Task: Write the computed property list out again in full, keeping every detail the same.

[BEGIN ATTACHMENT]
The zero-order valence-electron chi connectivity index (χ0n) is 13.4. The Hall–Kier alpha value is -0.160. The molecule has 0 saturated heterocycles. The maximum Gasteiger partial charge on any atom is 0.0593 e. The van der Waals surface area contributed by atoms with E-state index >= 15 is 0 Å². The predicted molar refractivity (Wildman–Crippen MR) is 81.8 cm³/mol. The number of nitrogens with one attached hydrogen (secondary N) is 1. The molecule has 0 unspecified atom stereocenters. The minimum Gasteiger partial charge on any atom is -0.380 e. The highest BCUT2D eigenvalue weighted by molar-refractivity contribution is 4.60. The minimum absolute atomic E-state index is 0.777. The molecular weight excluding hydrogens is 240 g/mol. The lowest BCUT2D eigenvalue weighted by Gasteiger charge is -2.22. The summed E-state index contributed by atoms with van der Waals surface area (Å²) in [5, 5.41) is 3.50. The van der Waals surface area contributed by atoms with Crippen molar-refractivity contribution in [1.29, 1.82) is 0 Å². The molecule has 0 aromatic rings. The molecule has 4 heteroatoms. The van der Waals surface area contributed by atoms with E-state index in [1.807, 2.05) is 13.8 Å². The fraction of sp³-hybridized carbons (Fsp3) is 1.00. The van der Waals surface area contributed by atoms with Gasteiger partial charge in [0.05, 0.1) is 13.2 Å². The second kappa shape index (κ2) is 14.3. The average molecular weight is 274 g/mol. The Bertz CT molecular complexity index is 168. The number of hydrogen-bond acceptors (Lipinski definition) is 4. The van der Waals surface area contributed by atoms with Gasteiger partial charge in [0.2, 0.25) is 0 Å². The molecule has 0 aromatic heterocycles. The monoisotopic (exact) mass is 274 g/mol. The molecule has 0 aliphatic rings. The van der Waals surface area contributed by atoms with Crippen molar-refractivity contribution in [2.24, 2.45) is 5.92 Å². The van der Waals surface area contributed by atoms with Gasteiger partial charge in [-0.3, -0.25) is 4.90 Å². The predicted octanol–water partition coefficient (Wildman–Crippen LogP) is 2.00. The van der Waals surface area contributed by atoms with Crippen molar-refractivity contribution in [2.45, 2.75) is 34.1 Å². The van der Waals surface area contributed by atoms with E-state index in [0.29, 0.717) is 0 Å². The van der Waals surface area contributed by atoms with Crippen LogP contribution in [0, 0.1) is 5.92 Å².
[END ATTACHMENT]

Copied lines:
The zero-order valence-electron chi connectivity index (χ0n) is 13.4. The Hall–Kier alpha value is -0.160. The molecule has 0 saturated heterocycles. The maximum Gasteiger partial charge on any atom is 0.0593 e. The van der Waals surface area contributed by atoms with E-state index >= 15 is 0 Å². The predicted molar refractivity (Wildman–Crippen MR) is 81.8 cm³/mol. The number of nitrogens with one attached hydrogen (secondary N) is 1. The molecule has 0 unspecified atom stereocenters. The minimum Gasteiger partial charge on any atom is -0.380 e. The highest BCUT2D eigenvalue weighted by molar-refractivity contribution is 4.60. The minimum absolute atomic E-state index is 0.777. The molecular weight excluding hydrogens is 240 g/mol. The lowest BCUT2D eigenvalue weighted by Gasteiger charge is -2.22. The summed E-state index contributed by atoms with van der Waals surface area (Å²) in [5, 5.41) is 3.50. The van der Waals surface area contributed by atoms with Crippen molar-refractivity contribution in [1.29, 1.82) is 0 Å². The molecule has 0 aromatic rings. The molecule has 4 heteroatoms. The van der Waals surface area contributed by atoms with E-state index in [1.807, 2.05) is 13.8 Å². The fraction of sp³-hybridized carbons (Fsp3) is 1.00. The van der Waals surface area contributed by atoms with Gasteiger partial charge in [0.05, 0.1) is 13.2 Å². The second kappa shape index (κ2) is 14.3. The average molecular weight is 274 g/mol. The Bertz CT molecular complexity index is 168. The number of hydrogen-bond acceptors (Lipinski definition) is 4. The van der Waals surface area contributed by atoms with Gasteiger partial charge in [0.2, 0.25) is 0 Å². The molecule has 0 aromatic heterocycles. The monoisotopic (exact) mass is 274 g/mol. The molecule has 0 aliphatic rings. The van der Waals surface area contributed by atoms with Crippen molar-refractivity contribution in [2.24, 2.45) is 5.92 Å². The van der Waals surface area contributed by atoms with Gasteiger partial charge in [-0.3, -0.25) is 4.90 Å². The predicted octanol–water partition coefficient (Wildman–Crippen LogP) is 2.00. The van der Waals surface area contributed by atoms with Crippen molar-refractivity contribution in [2.45, 2.75) is 34.1 Å². The van der Waals surface area contributed by atoms with E-state index in [0.29, 0.717) is 0 Å². The van der Waals surface area contributed by atoms with Crippen LogP contribution in [0, 0.1) is 5.92 Å².